Stocks Plunge Upon Obama Re-election

Stocks plunged this Wednesday morning after President Obama was announced to be the winner of the 2012 Presidential election. Mitt Romney was considered by Wall Street to be more favorable towards business and the overall economic health of the United States.

According to ABC News, the Dow Jones industrial average plunged as much as 245 points in the first hour of trading, a 1.4 percent drop, and the Standard & Poor’s 500 index fell as much as 27, or 1.6 percent. Oil and coal companies and bank stocks took huge losses early in the trading morning. Even gold and silver ETFs are trading down sharply, which is unusual considering that Obama’s economic plans call for devaluing the dollar, which conversely causes the value of gold and silver to rise along with many other commodities including oil and gas. The yield on the 10-year Treasury note plunged to 1.64 percent from 1.75 percent late Tuesday. Even government defense contractors like Lockheed Martin and Northrop Grumman are feeling the heat.

Stocks seen as benefiting from President Obama’s plans posted huge gains. These stocks included hospitals, who benefit from the Affordable Care Act no longer being in danger of being repealed, and renewable energy companies, which have benefited from Obama’s renewable energy spending.

According to CNN, the overseas markets reacted to the news of Obama winning by gaining a little. The Asian investors are betting that the Federal Reserve will keep Bernanke and thus is likely to stick with its current monetary policy of devaluing the US dollar through its quantitative easing, or QE3, program.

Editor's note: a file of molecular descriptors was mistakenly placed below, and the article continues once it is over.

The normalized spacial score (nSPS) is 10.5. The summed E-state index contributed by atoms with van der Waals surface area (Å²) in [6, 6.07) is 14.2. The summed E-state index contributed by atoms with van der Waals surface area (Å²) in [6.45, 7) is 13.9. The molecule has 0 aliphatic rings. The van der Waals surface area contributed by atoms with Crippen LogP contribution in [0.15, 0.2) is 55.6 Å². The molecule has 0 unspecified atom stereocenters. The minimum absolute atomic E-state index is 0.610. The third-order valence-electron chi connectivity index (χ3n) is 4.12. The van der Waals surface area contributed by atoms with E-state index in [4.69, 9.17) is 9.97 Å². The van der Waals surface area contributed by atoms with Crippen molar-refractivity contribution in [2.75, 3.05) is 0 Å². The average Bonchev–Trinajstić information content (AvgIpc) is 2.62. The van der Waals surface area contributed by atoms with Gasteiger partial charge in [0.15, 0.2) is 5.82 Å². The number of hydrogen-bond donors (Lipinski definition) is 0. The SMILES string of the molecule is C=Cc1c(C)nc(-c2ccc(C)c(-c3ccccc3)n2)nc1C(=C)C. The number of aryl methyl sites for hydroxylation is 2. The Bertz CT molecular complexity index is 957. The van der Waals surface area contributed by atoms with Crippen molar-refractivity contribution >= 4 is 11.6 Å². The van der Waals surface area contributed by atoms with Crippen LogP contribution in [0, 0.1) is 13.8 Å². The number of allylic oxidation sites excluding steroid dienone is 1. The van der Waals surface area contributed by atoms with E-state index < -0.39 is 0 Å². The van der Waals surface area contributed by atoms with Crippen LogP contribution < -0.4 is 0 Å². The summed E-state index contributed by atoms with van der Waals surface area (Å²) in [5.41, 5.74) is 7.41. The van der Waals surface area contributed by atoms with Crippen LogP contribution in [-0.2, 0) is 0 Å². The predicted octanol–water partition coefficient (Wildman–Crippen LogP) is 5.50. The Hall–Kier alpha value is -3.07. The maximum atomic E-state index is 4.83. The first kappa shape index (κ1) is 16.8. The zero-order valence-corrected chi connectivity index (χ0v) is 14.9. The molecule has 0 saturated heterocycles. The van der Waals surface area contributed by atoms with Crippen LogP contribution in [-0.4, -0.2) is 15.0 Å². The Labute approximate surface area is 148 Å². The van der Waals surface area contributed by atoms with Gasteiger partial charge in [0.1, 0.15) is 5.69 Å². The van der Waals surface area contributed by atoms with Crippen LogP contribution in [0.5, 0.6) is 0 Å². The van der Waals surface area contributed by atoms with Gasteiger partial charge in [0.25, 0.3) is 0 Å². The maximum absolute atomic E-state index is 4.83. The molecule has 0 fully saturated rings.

For the future, investors on Wall Street are looking toward the European Union (EU), which “issued a report forecasting a quarter percentage decline in economic activity in the European Union this year, and subdued growth in 2013.” The EU’s debt crisis is even threatening economic powerhouse Germany.

The United States will also be facing its own long term debt crisis, with a $1.1 trillion deficit ending in over $16 trillion of US Federal debt. In the short term, the January automatic sequestration triggers fears that Congress will not be able to avoid the financial cliff. But investors are waiting to see whether or not the new Congress will be able to work with President Obama to pass a budget plan.

“The chances of going off the cliff probably just increased,” says Ed Yardeni, chief investment strategist at Yardeni Research, according to